by Terence Way, Photos by Su Phelps

On Friday afternoon of May 18th, the Las Vegas Police Department (or Metro) hosted a graduation for about two dozen graduates of Hope for Prisoners (HFP), a non-profit organization dedicated to fully train, support, and reintegrate ex-offenders into society. The commencement and speeches were headlined by Senator Dean Heller. In attendance included many law enforcement officers, business, spiritual and community leaders, and friends and family of the graduates. Amongst the audience was also Richard Beasley, a retired FBI agent.

Other speakers included Alberto De La Paz, President & CEO of DLP Services, a major hiring partner for HFP, Clark County Assistant Sheriff Charles Hank, who served in the US Army for seven years, and Wes Duncan, an attorney who is still serving as a Major in the US Air Force Reserve (who also happens to be running for Nevada Attorney General).

But what was so special about all this? A large part of it should be the graduates’ recidivism rates. At about six percent, it’s roughly TEN TIMES LOWER than the national average, and many times lower than Nevada’s. Furthermore, jurisdictions around the country are currently looking to replicate HFP’s model!

Once accepted, HFP provides hopefuls with eighteen months of comprehensive and holistic training in leadership, skills, and mentorship to help hopefuls integrate back into the workforce, community and their families. Graduates may also “pay it forward” by mentoring future hopefuls. A HUGE part of the program is the continued support by many levels of law enforcement, churches, businesses, and more. Supporting businesses also hire many graduates, which typically is a major hurdle for ex-felons.

At the center of this is Jon D. Ponder, the well-spoken CEO. Inspired by life experiences and divine vision, he founded Hope for Prisoners nine years ago. Jon is quick to point out humbly that a big part of the success is attributed to prayer. It was instrumental in his own journey away from his former life as a repeat offending felon into an inspirational leader. Richard Beasley was the arresting FBI agent on Jon’s bank robbery case fifteen years ago. After getting to know Jon while he was in the “system”, they developed a friendship, which led to Richard often praying with Jon on his redemptive journey. That friendship and support inspired Jon to pay it forward, leading to over three thousand HFP graduates!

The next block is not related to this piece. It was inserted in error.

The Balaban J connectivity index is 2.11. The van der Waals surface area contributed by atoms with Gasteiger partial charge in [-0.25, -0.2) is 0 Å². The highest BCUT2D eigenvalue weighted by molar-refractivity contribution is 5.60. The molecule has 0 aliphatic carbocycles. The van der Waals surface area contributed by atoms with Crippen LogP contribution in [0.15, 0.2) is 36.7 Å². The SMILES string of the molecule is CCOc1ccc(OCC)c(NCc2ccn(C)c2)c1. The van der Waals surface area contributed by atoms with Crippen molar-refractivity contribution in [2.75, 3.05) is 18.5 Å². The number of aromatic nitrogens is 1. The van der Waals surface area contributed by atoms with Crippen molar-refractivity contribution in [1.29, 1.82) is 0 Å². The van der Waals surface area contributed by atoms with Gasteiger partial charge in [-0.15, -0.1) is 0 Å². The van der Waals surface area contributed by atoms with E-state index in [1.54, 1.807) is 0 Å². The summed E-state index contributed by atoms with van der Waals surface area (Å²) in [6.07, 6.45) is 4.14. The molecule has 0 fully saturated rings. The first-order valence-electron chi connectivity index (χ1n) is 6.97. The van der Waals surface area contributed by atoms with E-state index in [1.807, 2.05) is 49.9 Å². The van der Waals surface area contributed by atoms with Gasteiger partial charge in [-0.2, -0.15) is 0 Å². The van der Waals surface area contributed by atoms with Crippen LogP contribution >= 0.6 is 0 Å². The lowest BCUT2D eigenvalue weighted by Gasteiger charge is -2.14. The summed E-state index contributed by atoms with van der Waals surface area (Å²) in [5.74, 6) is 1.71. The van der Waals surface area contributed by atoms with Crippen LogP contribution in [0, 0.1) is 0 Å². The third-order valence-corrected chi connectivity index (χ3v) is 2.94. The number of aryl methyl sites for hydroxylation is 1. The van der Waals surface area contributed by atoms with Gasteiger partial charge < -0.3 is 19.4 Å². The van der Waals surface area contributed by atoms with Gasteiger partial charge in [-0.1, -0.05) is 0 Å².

And these good works have been noticed… Several cities around the country are opening HFP branch offices. GOP House Speaker Paul Ryan has publicly lauded Jon. And in early May, on the White House Rose Garden, President Donald J. Trump personally introduced Jon at the National Day of Prayer, who joked that he didn’t look much like a bank robber anymore. The President also affirmed Jon as a “living testament to the power of prayer”. In turn, this led to a nationally televised interview on Fox News Channel!

A critical part of the hopefuls and graduates support system is the mentor support. Here are a few:

Kiera RaShon, a former Staff Sergeant with the Air Force (who just earned her Master’s Degree), is still in daily contact with her mentee, even though she just moved to Florida with her newly commissioned husband and young family. Charles Navarro, who is currently a Master at Arms (PO2) in the Navy Reserve, believes that volunteering for HFP is one of the best ways to serve the community. Air Force Technical Sergeant Antonius Jones, in active duty for seventeen years, was inspired after speaking to Jon Ponder. “Tony” is amazed at the transformation the hopefuls go through.

They all believed that this program is analogous to a ‘big-brother/sister’ program for adults, and that a mentor’s impact can be profound. Serendipitously, many volunteers were surprised by their own personal growth while mentoring the hopefuls.

Those looking to donate their time, money, or experience, and help transform lives should seriously explore Hope for Prisoners’ offerings; each success story positively impacts the community and society, not just the individuals and their families. One alternative way to look at it is – individuals are less of a burden on society as taxpayers rather than as inmates.

Finally, Jon Ponder would like to encourage anyone that is interested to consider taking advantage of their one-day Mentor Certification workshops being held in Las Vegas. HFP can be reached at 702-586-1371. Their website and calendar can also be browsed at: